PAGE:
How Small and Medium Firms Can Succeed in Technology Disruption

Mar 20, 2024

Over the past thirty years, as an employee and consultant, I've observed many companies in turbulent times. I've seen that leaders who embrace turbulent times succeed more than those who don't.

In a recent study by Crowe LLP, 25% percent of leaders of $500M+ companies viewed volatility as an opportunity to outperform their less aggressive peers in top-line success. They capitalize on volatility in ways that provide business advantages for their organizations during uncertain times.Blog_Table-1Images-How-Small-and-Medium-Firms-Can-Succeed-in-Technology-Disruption- table reflecting percent of respondence agreeing

"History has shown us that the companies that embrace the concept of perpetual evolution are the ones that are fastest to adapt to market dynamics and are thereby ultimately best positioned to thrive in changing market conditions with dynamic client expectations." 

 — Max Baer, CEO, Crowe LLP

Globally, 90% of companies are SMEs and mid-size enterprises that power "up to 70% of global GDP."According to the World Economic Forum, small to medium enterprises don't fare as well, with 67% "fighting for survival."Blog_Table-2Images-How-Small-and-Medium-Firms-Can-Succeed-in-Technology-Disruption- 2

Why SMEs Struggle

SMEs find it challenging to keep up with technological and innovation demands, with 25% citing it as their top challenge. If that's where you are today, let's look at some of the potential restraints businesses face:

Resource Constraints: Expensive new technologies are beyond the reach of many, and dedicating people and financial resources to innovation will hamper business operations.

Lack of data policies and clarity on specific roles and responsibilities: In a WEF survey for Davos 2023, 64% of the surveyed respondents claimed to have a data privacy policy, and only 50% had a cybersecurity policy.

Short-Term Pressures: Meeting immediate customer demands, managing cash flow, and ensuring survival can divert your attention away from technological advancements.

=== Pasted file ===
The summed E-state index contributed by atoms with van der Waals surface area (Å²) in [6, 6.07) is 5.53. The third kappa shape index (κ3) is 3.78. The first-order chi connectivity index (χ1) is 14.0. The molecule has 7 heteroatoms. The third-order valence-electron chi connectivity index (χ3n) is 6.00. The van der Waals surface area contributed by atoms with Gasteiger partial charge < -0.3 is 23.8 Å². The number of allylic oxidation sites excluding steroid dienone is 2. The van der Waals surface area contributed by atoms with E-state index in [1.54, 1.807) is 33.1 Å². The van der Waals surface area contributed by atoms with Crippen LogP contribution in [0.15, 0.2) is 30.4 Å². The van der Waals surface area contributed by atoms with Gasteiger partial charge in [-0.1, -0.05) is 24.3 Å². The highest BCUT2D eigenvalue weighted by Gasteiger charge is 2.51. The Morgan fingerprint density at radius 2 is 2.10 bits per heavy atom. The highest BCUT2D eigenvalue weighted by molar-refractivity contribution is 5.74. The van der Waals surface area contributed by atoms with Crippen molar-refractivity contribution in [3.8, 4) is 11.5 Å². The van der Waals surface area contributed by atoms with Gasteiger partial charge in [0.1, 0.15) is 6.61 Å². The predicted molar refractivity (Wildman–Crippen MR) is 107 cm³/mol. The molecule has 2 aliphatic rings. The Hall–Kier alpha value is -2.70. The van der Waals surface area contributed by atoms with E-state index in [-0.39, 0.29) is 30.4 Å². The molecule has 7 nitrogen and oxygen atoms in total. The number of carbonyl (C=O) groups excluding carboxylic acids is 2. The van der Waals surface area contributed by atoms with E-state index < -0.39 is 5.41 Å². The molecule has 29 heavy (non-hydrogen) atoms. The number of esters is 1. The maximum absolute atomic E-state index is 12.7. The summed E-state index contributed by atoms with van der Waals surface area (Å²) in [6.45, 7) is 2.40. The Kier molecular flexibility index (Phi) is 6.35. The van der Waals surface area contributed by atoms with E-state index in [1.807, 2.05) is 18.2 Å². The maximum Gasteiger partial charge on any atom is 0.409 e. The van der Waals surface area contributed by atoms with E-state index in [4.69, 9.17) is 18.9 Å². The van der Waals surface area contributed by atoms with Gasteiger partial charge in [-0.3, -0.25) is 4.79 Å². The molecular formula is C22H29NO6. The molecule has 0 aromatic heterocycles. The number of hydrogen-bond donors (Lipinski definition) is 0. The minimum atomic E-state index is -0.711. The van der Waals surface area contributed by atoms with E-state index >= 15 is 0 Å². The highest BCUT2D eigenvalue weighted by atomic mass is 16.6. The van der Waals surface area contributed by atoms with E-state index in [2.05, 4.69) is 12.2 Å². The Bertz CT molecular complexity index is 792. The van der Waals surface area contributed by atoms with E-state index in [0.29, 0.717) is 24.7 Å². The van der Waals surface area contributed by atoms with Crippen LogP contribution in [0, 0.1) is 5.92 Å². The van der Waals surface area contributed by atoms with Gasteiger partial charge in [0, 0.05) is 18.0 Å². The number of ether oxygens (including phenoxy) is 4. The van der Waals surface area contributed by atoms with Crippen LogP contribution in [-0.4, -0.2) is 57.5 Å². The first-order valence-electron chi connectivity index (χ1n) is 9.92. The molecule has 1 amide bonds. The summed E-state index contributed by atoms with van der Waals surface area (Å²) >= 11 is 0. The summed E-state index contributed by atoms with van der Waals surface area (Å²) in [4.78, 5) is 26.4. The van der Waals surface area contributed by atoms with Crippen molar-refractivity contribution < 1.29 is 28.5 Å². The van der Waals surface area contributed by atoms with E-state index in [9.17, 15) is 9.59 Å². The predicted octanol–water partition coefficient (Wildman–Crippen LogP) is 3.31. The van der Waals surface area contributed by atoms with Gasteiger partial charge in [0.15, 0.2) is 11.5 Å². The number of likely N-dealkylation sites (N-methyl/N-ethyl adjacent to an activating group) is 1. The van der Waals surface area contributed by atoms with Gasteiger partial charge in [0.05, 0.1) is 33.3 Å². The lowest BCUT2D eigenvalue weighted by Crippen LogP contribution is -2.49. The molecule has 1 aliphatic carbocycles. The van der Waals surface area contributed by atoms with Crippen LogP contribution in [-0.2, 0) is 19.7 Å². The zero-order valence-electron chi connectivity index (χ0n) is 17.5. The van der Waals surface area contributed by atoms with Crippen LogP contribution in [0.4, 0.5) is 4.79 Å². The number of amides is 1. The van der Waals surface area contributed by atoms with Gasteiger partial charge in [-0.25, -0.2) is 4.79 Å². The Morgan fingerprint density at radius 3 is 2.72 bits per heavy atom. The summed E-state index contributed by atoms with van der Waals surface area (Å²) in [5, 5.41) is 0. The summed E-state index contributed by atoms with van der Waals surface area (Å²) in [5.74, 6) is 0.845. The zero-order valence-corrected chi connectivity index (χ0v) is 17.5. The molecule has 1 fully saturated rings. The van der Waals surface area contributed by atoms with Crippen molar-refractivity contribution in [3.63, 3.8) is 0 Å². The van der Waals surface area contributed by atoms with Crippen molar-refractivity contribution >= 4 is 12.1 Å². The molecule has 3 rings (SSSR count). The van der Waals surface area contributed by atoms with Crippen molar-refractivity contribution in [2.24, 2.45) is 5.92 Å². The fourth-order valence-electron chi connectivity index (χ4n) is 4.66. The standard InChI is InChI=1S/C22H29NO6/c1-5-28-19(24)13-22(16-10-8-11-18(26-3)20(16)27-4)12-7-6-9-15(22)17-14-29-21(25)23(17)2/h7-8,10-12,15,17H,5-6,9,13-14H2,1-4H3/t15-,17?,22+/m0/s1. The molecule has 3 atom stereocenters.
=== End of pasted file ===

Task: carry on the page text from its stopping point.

Expertise: New technologies often require specialized expertise to integrate into workflows.

Data Challenges: About 64% of SMEs struggle to harness insights from their systems, and 74% have difficulty getting value from their data.

Risk Aversion: Small size and lack of resources drive fear of failure.

Lack of Awareness: Rapidly evolving technologies require continuous learning and awareness. SMEs may not have the time or resources to stay informed about the latest trends and advancements.

Incompatible legacy systems: Old technologies often require updating or replacement to work with today's streamlined apps.

Competing Priorities: Technology adoption often takes a back seat when other urgent tasks demand attention.

Mindset Shift: Develop a mindset encouraging experimentation, adaptability, and openness to change. That requires HR and C-suite leadership, with substantial preparation and support.

Succeeding Through Disruption and Volatility

With the right mindset, strategy, and workforce, you can overcome all these challenges, even in turbulent times.

Most companies have embraced, or at least accepted, the idea that becoming a digitalized organization is imperative in today's business environment.

Digitization, Digitalization, and Digital Transformation

Before we discuss the how, let's agree on the definitions of the terms we use.

Digitization is the representation of physical objects or attributes that allow us to define what we know and to organize, store, and manipulate them. We've been doing it since the 1960s.

Digitalization uses digital technologies to change a business model and provide new revenue and value-producing opportunities.

Digital Transformation is the business transformation enabled by digitization.

This diagram from ARC Advisory Group shows how digitization is the foundation for digitalization, which is the foundation for digital transformation.Blog_Source_Images-How-Small-and-Medium-Firms-Can-Succeed-in-Technology-Disruption- digitization, Digitalization and Digital Transformation

Preparing for Change

Post-pandemic, employees suffer from change fatigue. Most of us adapt well to a short period of disruption, relying on what author Tara Haelle describes as our "surge capacity." That capacity broke down when the response to the pandemic created a long-term holding pattern. The remedy is inclusion, giving your people a stake in your organization's success.

In our experience, the smoothest way to success is to include your people as co-designers of the future. It requires a new leadership mindset.

We've noted the challenges mid-sized enterprises and smaller companies face as they navigate the future. Let's break down the concepts of digitization, digitalization, and digital transformation to understand how to approach and overcome them strategically.